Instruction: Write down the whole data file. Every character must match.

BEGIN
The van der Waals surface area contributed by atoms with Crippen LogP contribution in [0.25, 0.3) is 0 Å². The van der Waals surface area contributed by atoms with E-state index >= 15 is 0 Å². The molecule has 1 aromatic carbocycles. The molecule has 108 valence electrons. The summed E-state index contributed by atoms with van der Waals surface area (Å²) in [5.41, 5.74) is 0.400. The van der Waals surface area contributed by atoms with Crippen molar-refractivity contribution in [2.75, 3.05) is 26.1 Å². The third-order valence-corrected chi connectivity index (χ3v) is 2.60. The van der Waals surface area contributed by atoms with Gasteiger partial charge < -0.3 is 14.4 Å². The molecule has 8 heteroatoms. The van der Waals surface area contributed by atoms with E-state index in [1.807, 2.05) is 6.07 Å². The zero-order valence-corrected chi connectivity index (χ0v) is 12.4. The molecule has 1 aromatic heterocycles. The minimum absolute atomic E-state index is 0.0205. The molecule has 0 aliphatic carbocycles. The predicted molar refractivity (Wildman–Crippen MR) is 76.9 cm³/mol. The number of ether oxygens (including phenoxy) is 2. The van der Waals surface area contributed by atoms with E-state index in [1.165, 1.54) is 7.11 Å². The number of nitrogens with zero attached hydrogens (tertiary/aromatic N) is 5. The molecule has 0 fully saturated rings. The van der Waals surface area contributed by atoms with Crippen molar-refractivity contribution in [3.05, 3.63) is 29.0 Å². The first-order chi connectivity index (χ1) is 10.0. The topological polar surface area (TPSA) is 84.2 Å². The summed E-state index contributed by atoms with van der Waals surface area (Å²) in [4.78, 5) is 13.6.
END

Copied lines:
The van der Waals surface area contributed by atoms with Crippen LogP contribution in [0.25, 0.3) is 0 Å². The van der Waals surface area contributed by atoms with E-state index >= 15 is 0 Å². The molecule has 1 aromatic carbocycles. The molecule has 108 valence electrons. The summed E-state index contributed by atoms with van der Waals surface area (Å²) in [5.41, 5.74) is 0.400. The van der Waals surface area contributed by atoms with Crippen molar-refractivity contribution in [2.75, 3.05) is 26.1 Å². The third-order valence-corrected chi connectivity index (χ3v) is 2.60. The van der Waals surface area contributed by atoms with Gasteiger partial charge < -0.3 is 14.4 Å². The molecule has 8 heteroatoms. The van der Waals surface area contributed by atoms with E-state index in [1.807, 2.05) is 6.07 Å². The zero-order valence-corrected chi connectivity index (χ0v) is 12.4. The molecule has 1 aromatic heterocycles. The minimum absolute atomic E-state index is 0.0205. The molecule has 0 aliphatic carbocycles. The predicted molar refractivity (Wildman–Crippen MR) is 76.9 cm³/mol. The number of ether oxygens (including phenoxy) is 2. The van der Waals surface area contributed by atoms with E-state index in [1.165, 1.54) is 7.11 Å². The number of nitrogens with zero attached hydrogens (tertiary/aromatic N) is 5. The molecule has 0 fully saturated rings. The van der Waals surface area contributed by atoms with Crippen molar-refractivity contribution in [3.05, 3.63) is 29.0 Å². The first-order chi connectivity index (χ1) is 10.0. The topological polar surface area (TPSA) is 84.2 Å². The summed E-state index contributed by atoms with van der Waals surface area (Å²) in [4.78, 5) is 13.6.